As stated in AMM’s position on affordable housing, “Public sector involvement must complement and encourage the private sector to build housing that meets local needs, rather than create local obstacles. Cities and communities need better housing options to attract new workers, keep young families, and support seniors and our most vulnerable citizens.  As well, federal government actions, aligned with provincial and local initiatives, can be a catalyst for a stronger and more balanced housing system which will attract investment and create jobs, support new economic growth, and increase labour mobility”.

When you think of it, many of these municipal issues — if not all — have their basis in the pocketbook. The question is always, if there are increased costs to taxpayers, how do you offset them to keep property taxes down?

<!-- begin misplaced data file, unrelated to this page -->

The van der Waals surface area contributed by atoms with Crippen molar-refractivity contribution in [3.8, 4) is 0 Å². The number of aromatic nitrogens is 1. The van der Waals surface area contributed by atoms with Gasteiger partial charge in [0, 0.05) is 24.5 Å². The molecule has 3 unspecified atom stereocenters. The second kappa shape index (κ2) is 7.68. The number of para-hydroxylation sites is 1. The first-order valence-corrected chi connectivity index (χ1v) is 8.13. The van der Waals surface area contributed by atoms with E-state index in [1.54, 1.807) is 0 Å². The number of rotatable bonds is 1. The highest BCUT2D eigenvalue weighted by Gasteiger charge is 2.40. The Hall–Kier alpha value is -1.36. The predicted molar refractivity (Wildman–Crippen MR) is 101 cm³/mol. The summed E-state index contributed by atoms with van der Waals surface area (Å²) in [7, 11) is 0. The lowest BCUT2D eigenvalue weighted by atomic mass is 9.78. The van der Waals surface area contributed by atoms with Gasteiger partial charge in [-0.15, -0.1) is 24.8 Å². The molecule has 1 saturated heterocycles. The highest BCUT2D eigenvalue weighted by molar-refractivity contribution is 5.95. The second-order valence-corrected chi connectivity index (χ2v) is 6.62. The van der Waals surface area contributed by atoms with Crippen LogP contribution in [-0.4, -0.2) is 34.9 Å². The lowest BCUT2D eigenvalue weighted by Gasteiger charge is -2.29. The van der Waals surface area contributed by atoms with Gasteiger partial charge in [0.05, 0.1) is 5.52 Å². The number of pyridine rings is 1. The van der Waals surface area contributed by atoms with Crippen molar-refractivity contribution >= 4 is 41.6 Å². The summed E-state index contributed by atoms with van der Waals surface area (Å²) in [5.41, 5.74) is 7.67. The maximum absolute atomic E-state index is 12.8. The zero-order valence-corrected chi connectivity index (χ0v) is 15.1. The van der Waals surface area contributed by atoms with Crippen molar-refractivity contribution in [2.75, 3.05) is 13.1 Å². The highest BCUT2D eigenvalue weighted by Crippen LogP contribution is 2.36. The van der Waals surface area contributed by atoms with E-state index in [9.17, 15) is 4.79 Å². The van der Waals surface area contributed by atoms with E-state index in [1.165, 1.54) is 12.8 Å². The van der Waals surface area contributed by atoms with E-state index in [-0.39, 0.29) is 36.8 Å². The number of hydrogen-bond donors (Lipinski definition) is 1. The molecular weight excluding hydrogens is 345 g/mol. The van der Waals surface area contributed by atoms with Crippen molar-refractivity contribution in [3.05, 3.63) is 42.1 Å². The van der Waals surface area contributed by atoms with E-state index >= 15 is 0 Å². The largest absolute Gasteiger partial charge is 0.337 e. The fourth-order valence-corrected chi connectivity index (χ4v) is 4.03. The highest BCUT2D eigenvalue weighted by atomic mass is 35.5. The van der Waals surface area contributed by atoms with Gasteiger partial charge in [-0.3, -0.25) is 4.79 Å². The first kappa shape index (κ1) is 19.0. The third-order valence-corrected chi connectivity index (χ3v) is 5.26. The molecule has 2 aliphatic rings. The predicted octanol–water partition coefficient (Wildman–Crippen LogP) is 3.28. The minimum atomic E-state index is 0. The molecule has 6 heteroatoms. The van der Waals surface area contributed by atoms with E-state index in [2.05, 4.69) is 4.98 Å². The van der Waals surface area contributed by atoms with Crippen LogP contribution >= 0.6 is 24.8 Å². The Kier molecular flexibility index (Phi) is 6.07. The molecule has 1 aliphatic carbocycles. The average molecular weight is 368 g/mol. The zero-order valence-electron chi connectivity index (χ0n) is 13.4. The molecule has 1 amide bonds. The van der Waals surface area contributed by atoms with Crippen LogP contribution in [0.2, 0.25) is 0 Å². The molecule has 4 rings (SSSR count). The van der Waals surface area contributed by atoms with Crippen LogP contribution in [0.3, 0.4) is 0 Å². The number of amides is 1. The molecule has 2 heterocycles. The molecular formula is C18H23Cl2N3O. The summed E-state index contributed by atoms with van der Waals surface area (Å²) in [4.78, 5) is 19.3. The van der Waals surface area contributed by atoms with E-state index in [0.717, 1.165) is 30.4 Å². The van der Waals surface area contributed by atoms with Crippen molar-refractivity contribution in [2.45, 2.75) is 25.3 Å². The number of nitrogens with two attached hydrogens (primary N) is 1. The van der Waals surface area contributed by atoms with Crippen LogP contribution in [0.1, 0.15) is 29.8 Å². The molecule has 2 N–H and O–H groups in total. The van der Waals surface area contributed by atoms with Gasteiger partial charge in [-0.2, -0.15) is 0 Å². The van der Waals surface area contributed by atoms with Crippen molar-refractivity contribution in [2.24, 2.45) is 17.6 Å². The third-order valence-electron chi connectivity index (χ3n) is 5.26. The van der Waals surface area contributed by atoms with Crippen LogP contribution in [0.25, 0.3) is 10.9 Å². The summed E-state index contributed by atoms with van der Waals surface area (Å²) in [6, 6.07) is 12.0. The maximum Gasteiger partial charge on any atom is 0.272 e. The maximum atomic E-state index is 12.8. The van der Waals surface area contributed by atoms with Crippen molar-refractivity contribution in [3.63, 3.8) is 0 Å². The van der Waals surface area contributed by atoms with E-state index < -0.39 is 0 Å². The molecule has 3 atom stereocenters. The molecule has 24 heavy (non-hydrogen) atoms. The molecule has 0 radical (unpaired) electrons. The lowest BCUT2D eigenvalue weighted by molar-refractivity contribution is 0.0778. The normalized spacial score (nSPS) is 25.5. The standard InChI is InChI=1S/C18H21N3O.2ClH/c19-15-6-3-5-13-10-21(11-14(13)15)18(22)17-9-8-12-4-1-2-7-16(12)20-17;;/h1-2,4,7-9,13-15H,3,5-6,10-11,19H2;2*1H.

For example, one long-standing position of AMM, — which is in line with the position of Manitoba Real Estate Association and WinnipegREALTORS® — is to reform and modernize the education finance model so school boards are not so dependent on property taxes to make up their necessary revenues. In this instance, the Province of Manitoba will be doing a comprehensive and thorough review of its education funding model after this year’s municipal and school board elections.

From a WinnipegREALTORS® perspective — as much as the City of Winnipeg comprises the majority of MLS® sales in its market region — one out of every four residential-detached sales, or 25%, come from outside the city in rural municipalities and cities such as Selkirk and Steinbach. As well, approximately 40 per cent of commercial MLS® properties are selling outside Winnipeg this year, along with the majority of vacant lot sales.